It just survived there – with the help, of course of the Ballantine family and then Preservation Virginia — in its early, gracious, pristine state. I still find it hard to believe that it took so long for Preservation Virginia to find a buyer – and that that buyer is now me.”

The house will be restored to be a private residence, but Foster is not sure for whom. At this point, it is a project
for him which he expects will take 2 to 3 years. Once the home is fully restored, he will furnish it and may or may not decide to live there full time. One of the major challenges Foster faces is to restore the home within the strict guidelines that will keep it as an authentic historic home. Potential buyers over the years have been dissuaded by the covenants that exist on the property. Foster said, “If you don’t like the covenants then you can’t like the property.” Foster said he has no problem with the covenants and is working closely with the Virginia Department of Historic Research of Preservation Virginia to keep within their guidelines.

Ms. Sarah Whiting, Director of Community Resources & Outreach for PRESERVATION VIRGINIA told me: “Properties sold through Preservation Virginia’s Revolving Fund Program are not typical real estate. Often the properties sit vacant for years before we rescue them from demolition, as was the case with Wilton, or severe neglect. It takes a special person like Mr. Foster who not only can see the unparalleled architectural beauty under the years of wear and tear, but has the willingness to undertake the challenging restoration. Mr. Foster has demonstrated
to us that he has a sensitive rehabilitation plan that respects and preserves the original historic fabric while abiding by the protective easements in place. We are thrilled to have sold Wilton to him.

When I visited Wilton in December, work in it had already begun. The floors were covered so that some of the plaster and lathe that had become unkeyed could be repaired without damage to the wood floors. Foster said he was going to work on the moisture problems. One of the things that attracted Foster to Wilton is the fact that it has been substantially untouched from the time it was inhabited by the Churchill family. Untouched and in original condition is a restorer’s fondest hope. One exception are the front steps which were repaired by then owner Clarence Palmer using tombstones he had a man named Walter Hooks remove from the graveyard on the property then use them to repair the front steps.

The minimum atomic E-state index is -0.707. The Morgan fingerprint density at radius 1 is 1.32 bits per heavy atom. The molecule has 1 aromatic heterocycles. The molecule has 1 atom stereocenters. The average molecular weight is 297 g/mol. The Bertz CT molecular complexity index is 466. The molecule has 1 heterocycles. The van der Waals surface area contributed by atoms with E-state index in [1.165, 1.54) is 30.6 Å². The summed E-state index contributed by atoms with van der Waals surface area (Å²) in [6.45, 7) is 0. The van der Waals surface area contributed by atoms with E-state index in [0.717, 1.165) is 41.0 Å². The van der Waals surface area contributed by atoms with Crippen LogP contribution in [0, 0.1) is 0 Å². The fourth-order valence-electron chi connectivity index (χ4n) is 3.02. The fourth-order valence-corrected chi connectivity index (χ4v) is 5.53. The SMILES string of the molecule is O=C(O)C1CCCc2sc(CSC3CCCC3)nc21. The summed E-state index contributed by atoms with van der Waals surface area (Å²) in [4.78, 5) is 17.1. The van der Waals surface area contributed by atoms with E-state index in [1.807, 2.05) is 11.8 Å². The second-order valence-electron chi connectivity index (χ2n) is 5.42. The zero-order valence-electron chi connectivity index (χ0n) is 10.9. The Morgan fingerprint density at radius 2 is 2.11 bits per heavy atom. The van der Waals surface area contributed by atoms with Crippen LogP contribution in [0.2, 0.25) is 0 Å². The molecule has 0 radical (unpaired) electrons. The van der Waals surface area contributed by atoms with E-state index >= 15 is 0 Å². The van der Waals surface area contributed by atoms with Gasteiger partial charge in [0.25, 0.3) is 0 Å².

There is an interesting small wooden house near Wilton House. It was moved by Gerald Ballantine Jr. about 1970 from a farm in Reeves, Va. at the request of a long time family friend called “Pic”. His actual name was Harold Richardson. Pic knew Gerald Sr. from back in the days they lived in Columbus, Ohio. Pic was an expert in Queen Anne antiques and would accompany Gerald Sr. on buying trips. He lived with the Ballantines then eventually moved to the little house that was actually a hand hewn log cabin covered with weather board.

Foster is eager to get the house back to the condition it was during the time of William Churchill with discreet additions to make it compatible with modern living. Back in the time of Churchill there was no indoor plumbing. Slaves carried out the chamber pots and brought in fresh water. Cooking was done in a separate building and food was brought into the house by house slaves. In fact there is a wooden building to the rear of Wilton House that may have been the kitchen and possibly slave quarters. The majority of the slaves who worked on the plantation lived on property that was later owned by freed slaves from the Burrells family. A plantation the size of Wilton would have required hundreds of slaves to work the crops.

Like Gerald Ballantine Sr. and Gerald Ballantine Jr., Stephen Foster has fallen in love with Wilton. It is Foster’s turn
to be the owner custodian of a truly amazing historical home. Foster’s plans are ambitious and he will no doubt face many challenges not yet discovered. We look forward to seeing the completed project and Foster’s promise that when he is finished it will be perfectly restored to what Wilton was when it was the home of William Churchill. Wilton will be preserved for generations to come. They will thankfully be able to know and understand what life was like in Virginia three hundred years ago.